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    Friday, 14 March 2014 13:18

    What cells of the immune system exist?

    B-targeting-rosa26-feeder-cells-human-primary-cells-mefCells of the immune system are responsible for the maintenance of the immune reactivity of the organism against penetrating viral and bacterial pathogens in the human body, which sometimes can cause dangerous health infections. Initially, the circuit is driven by the production of pluripotent stem cells that differentiate and give rise to clones of B-and T-cell lymphocytes, neutrophils, eosinophils, basophils, monocytes, dendritic cells, mast cells and red blood cells.

    Neutrophils are a special type of immune system cells, which are differentiated from myeloid stem cells. They migrate into the bloodstream at himiotaksichen signal from the body. By way of specific Fc-receptor fixed opsonized by the complement system and pathogen invasion within particles. They have the ability to destroy pathogens directly emptied by the strong bactericide them.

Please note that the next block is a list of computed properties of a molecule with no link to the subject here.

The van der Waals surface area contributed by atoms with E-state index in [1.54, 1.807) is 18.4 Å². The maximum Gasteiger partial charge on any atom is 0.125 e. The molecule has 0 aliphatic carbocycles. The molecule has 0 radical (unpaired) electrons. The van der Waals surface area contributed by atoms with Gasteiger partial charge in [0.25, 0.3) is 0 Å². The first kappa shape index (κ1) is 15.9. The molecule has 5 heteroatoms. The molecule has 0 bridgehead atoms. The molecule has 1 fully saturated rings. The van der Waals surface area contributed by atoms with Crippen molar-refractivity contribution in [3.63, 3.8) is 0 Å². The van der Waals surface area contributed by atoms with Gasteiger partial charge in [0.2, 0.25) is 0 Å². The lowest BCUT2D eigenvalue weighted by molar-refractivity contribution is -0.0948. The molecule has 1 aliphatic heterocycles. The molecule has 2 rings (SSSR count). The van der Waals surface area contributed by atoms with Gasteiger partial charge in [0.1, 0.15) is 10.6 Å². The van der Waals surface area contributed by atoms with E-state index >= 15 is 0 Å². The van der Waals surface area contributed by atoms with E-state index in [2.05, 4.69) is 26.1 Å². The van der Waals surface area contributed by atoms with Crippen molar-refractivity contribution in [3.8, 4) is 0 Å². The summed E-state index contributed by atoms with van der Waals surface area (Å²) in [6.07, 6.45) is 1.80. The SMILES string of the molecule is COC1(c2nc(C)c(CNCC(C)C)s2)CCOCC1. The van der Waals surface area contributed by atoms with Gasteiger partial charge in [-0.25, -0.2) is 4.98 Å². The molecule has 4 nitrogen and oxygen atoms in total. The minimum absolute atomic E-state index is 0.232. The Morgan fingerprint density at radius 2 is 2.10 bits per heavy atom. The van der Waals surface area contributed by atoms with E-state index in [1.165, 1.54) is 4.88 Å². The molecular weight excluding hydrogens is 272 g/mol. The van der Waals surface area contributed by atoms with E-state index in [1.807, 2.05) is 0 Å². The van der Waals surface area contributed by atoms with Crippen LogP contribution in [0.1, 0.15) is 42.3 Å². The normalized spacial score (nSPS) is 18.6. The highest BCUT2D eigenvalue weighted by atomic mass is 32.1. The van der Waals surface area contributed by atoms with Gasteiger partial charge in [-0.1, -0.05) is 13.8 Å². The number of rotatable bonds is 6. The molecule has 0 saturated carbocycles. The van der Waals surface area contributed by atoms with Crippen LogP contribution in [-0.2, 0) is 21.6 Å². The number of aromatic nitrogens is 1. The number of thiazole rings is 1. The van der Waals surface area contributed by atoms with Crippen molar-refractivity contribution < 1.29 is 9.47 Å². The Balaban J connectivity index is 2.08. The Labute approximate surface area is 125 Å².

Eosinophils are another type of special cells of the immune system. These granules have a strong cytotoxicity to the endothelium, epidermis, neuronal cells and proteins. Their main function is to synthesize mediators and cytokines.

    Basophil cells and mast cells contain receptors for immunoglobulin E. Their main function is to synthesize prostaglandins Class 2. They also provide protection against parasites come against immunoglobulin E-mediated allergic reactions. In this way, the body remains secure during falling of animal parasites in the food, which is particularly common in the consumption of food or poorly cleaned poorly processed meat products.